The proper attire for an outdoor adventure matters, and perhaps no dress code counts more than what you wear to the surface of the moon.
A spacesuit must be carefully sewn and assembled. The gold-coated helmet should shield your eyes from the sun’s unfiltered glare. The fabrics closest to the body should be laced with tubes of chilled water to keep you cool. The more exterior layers should keep some things from coming out (breathable air) and other things from coming in (dangerous micrometeoroids). It’s a head-to-toe look for a life-and-death occasion.
NASA is currently working on a fresh spacesuit design, the agency’s first effort to develop a brand-new outfit for moonwalkers since the Apollo era. The new suits will be more flexible, so that astronauts can twist at the waist and walk with more ease, instead of hopping around like rabbits as the Apollo astronauts did. And the design will have fewer seams and zippers so that sticky lunar dust, which clung to just about everything during the Apollo missions, doesn’t slip in. NASA has already poured $420 million into development since 2007, and plans to drop another $625 million to make two spacesuits—yes, just two—flight-ready.
But the garments won’t be done in time for NASA’s next moon landing, according to a recent report from the agency’s inspector general, because of “funding shortfalls, COVID-19 impacts, and technical challenges.” And it’s not just the suits, either. NASA is also behind on the rocket that’s supposed to launch the astronauts and the capsule that will carry them, and only recently picked a contractor to build the landing system that would set them on the surface. There’s so much left to do, and the deadline for this mission—part of NASA’s Artemis program—is coming up. The agency’s current target for landing Americans on the moon for the first time in nearly 50 years is late 2024.
“It’s a stretch, it’s a challenge, but the schedule is 2024,” Bill Nelson, the NASA administrator, said in late May.
That’s … soon.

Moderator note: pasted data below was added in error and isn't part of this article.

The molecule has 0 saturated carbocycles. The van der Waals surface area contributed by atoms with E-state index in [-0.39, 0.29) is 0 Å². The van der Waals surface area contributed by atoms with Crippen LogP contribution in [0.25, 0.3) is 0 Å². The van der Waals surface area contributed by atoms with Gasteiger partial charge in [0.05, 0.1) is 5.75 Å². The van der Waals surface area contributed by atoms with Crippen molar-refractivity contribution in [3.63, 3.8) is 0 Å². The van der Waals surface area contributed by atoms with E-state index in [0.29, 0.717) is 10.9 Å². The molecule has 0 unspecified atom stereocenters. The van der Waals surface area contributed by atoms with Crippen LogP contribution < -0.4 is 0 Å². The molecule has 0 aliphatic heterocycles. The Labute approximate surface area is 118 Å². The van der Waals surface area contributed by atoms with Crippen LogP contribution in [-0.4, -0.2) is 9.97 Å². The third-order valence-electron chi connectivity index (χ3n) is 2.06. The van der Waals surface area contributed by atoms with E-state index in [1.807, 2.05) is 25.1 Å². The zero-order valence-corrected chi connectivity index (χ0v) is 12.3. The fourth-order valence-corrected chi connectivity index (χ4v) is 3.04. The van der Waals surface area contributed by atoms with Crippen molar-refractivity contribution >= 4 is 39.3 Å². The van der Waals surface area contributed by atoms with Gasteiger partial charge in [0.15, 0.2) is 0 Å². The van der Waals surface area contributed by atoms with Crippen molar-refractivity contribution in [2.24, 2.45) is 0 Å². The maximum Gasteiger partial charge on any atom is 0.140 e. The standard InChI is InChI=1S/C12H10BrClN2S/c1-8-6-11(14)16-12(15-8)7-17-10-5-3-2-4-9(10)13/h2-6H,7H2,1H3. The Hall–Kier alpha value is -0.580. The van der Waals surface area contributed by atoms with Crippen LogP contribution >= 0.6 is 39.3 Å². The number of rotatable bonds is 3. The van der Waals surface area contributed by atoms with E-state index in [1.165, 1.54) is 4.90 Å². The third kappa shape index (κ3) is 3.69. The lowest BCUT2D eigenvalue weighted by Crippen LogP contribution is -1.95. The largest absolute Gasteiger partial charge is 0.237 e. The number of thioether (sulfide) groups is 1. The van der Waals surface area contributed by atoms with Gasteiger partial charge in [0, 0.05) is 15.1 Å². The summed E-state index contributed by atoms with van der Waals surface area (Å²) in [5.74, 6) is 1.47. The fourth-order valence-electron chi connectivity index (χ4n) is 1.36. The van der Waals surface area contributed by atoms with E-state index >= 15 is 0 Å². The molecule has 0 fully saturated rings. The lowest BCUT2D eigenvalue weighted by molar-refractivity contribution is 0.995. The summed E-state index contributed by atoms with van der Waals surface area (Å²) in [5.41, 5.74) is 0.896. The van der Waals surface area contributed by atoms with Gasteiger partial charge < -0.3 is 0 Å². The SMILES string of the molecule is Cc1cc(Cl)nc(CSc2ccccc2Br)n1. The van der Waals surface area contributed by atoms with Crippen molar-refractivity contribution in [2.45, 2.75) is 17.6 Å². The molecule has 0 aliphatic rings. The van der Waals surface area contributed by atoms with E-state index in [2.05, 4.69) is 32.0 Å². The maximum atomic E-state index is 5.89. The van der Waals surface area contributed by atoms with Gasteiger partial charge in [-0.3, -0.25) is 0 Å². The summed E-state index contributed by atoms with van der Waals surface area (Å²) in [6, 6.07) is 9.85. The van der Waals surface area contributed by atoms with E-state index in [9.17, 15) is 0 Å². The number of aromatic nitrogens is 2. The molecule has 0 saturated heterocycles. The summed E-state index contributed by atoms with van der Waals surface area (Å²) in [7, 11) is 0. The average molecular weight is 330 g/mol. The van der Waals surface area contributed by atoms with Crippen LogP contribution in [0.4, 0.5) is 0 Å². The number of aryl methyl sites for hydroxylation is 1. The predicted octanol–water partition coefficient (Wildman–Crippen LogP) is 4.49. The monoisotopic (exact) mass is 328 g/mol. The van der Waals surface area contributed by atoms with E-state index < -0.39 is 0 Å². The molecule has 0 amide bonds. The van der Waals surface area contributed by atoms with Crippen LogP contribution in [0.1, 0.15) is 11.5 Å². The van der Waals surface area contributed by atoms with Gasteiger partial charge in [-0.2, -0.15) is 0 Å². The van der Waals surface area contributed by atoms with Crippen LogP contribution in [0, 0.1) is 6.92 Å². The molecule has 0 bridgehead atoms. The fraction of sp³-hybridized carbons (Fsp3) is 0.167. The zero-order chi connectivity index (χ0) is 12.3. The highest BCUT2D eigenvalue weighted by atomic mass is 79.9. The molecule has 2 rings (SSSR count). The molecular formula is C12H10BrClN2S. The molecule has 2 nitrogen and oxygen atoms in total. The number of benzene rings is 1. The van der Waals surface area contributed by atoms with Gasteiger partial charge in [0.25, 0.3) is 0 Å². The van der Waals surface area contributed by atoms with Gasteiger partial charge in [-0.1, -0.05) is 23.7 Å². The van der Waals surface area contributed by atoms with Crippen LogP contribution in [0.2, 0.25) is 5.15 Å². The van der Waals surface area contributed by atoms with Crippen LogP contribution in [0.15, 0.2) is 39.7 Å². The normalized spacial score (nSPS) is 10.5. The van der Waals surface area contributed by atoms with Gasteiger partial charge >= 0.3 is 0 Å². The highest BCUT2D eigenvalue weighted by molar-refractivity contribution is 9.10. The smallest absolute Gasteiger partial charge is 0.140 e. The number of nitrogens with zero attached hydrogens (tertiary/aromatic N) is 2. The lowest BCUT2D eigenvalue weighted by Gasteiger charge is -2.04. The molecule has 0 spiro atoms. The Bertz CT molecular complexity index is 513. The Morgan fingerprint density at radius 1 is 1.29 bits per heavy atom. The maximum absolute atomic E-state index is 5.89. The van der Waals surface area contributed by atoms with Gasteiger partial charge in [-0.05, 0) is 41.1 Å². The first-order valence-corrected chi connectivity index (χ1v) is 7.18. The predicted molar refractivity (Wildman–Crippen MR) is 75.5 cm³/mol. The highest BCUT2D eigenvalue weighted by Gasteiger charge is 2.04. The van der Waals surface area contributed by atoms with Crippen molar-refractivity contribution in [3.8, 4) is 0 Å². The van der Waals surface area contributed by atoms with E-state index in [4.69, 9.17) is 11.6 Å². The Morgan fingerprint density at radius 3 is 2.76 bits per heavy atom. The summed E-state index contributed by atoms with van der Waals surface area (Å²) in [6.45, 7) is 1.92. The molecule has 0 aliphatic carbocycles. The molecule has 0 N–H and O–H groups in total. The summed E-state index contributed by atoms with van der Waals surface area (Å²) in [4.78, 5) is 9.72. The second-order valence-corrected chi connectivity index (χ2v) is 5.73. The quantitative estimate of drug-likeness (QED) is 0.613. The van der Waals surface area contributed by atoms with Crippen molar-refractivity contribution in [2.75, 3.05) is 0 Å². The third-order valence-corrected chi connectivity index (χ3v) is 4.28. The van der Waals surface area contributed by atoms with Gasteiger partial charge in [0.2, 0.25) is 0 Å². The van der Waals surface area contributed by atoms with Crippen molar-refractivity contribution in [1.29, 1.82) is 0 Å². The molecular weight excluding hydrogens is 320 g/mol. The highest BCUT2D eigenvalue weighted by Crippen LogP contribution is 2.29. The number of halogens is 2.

In leave-the-Earth-and-go-to-space time, it’s really soon. Sure, NASA has landed astronauts on the moon before, six times in fact, and it got them there using technology with less raw computational power than a smartphone. The agency isn’t starting from scratch. But NASA’s current budget for moon missions is meager compared with the amount the U.S. government spent on the Apollo program, and the government isn’t rushing to beat a rival superpower to a momentous first in human history. According to the inspector general’s latest report—which concluded that those spacesuits won’t be ready until at least April 2025—NASA’s vision for a moon landing in 2024, as it stands now, is not just difficult or unlikely, but simply “not feasible.” Other government reports have said the same for months, even before President Joe Biden took office and appointed Nelson as administrator.
So why is NASA leadership acting as if it’s still going to happen?
When I reached out to the agency yesterday, I received a careful but telling response that seemed to suggest that its act could soon change: “The agency is evaluating the current budget and schedule for Artemis missions and will provide an update later this year,” a NASA spokesperson told me via email. “Astronaut safety is a priority, and NASA will put humans on the moon when it is safe to do so.”
Nearly every president since John F. Kennedy has spoken of a triumphant return to the moon, but the 2024 objective is not Biden’s invention. The directive came down in the spring of 2019, to be carried out “by any means necessary.” The program was dubbed Artemis, for Apollo’s sister in mythology, and was championed by former Vice President Mike Pence, who was quite enamored of spaceflight, and former President Donald Trump, who knew little about space activities but understood well that a mention of the American space effort always led to applause. NASA had been targeting 2028 for a moon landing, and many saw the calendar revision as politically motivated. Trump had claimed that NASA was “closed and dead until I got it going again,” and what better way to prove it than by presiding over a moon landing during his final term?